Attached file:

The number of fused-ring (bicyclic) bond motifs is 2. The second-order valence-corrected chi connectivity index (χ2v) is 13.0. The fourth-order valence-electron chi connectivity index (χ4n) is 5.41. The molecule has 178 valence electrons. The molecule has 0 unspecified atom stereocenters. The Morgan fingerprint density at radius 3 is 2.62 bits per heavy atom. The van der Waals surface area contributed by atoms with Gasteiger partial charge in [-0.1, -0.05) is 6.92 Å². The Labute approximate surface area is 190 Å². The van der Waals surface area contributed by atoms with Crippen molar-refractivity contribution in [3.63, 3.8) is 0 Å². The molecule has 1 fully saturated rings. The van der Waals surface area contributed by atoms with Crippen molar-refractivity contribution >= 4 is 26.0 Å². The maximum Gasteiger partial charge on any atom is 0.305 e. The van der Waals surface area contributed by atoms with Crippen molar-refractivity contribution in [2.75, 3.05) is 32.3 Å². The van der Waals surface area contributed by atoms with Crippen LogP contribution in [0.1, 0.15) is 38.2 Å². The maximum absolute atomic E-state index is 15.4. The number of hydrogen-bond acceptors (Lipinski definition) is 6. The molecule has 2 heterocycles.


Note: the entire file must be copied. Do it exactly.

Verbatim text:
The number of fused-ring (bicyclic) bond motifs is 2. The second-order valence-corrected chi connectivity index (χ2v) is 13.0. The fourth-order valence-electron chi connectivity index (χ4n) is 5.41. The molecule has 178 valence electrons. The molecule has 0 unspecified atom stereocenters. The Morgan fingerprint density at radius 3 is 2.62 bits per heavy atom. The van der Waals surface area contributed by atoms with Gasteiger partial charge in [-0.1, -0.05) is 6.92 Å². The Labute approximate surface area is 190 Å². The van der Waals surface area contributed by atoms with Crippen molar-refractivity contribution in [3.63, 3.8) is 0 Å². The molecule has 1 fully saturated rings. The van der Waals surface area contributed by atoms with Crippen molar-refractivity contribution >= 4 is 26.0 Å². The maximum Gasteiger partial charge on any atom is 0.305 e. The van der Waals surface area contributed by atoms with Crippen molar-refractivity contribution in [2.75, 3.05) is 32.3 Å². The van der Waals surface area contributed by atoms with Crippen LogP contribution in [0.1, 0.15) is 38.2 Å². The maximum absolute atomic E-state index is 15.4. The number of hydrogen-bond acceptors (Lipinski definition) is 6. The molecule has 2 heterocycles.